Is it ok to your investors to ignore money on the table by providing a mediocre customer experience?
Kerry Bodine, Vice President and Principal Analyst at Forrester Research, discusses what Forrester’s Customer Experience Index is and what it means for you.
The Forrester Customer Experience Index (CxPi) is calculated as an average of the indexes that came from consumer responses to the following three questions from their online survey:
- Thinking about your recent interactions with these firms, how effective were they at meeting your needs? (This question drives the “meets needs” index.)
- Thinking about your recent interactions with these firms, how easy was it to work with these firms? (This question drives the “ease of working with” index.)
- Thinking about your recent interactions with these firms, how enjoyable were the interactions? (This question drives the “enjoyability” index.)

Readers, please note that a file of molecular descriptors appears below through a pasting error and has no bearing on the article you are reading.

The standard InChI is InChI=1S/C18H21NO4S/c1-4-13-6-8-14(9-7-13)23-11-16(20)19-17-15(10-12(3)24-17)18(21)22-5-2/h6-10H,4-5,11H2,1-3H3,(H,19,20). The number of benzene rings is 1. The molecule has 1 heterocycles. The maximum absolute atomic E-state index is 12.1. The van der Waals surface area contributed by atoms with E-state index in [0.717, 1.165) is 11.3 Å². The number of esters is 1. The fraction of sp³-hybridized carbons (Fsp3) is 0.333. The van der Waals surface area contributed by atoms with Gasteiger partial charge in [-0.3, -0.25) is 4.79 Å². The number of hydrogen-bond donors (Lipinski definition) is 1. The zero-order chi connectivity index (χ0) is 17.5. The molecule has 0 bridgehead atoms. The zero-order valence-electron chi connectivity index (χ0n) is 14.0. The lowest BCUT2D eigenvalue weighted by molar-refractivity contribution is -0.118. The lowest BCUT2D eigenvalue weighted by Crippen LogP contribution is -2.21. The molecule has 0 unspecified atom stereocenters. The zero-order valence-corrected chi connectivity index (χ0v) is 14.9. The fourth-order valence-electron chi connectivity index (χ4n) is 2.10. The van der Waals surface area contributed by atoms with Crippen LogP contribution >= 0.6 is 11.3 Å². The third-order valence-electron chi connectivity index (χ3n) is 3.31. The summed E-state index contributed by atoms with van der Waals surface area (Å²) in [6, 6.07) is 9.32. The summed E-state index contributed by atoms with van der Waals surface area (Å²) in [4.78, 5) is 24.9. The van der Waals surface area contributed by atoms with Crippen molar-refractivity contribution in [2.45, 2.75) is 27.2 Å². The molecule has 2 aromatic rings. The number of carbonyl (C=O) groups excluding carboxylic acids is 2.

Consumers selected responses along a five-point scale — ranging from a very negative experience (1) to a very positive one (5). The individual indexes were calculated by taking the percentage of consumers who selected one of the top two boxes (4 or 5) and subtracting the percentage of consumers who selected one of the bottom two boxes (1 or 2). The correlations between CxPi and NPS were calculated using the sum of the consumer responses to the three above questions that make up the CxPi, yielding a range of 0 to 15, and the respective answers to the NPS question asked in the survey
Correlations above 0.8 are actually considered bad because they imply that you simply measured the same thing two different ways. This makes the second metric redundant — unless it is significantly cheaper or easier to collect than the original.
Forrester based this assertion on findings that for 11 industries recently studied, the correlation between CxPi scores and “likelihood to recommend to a friend of colleague” on a five-point scale ranged from a low of 0.61 (which is still quite high) for retailers to a high of 0.70 for TV service providers.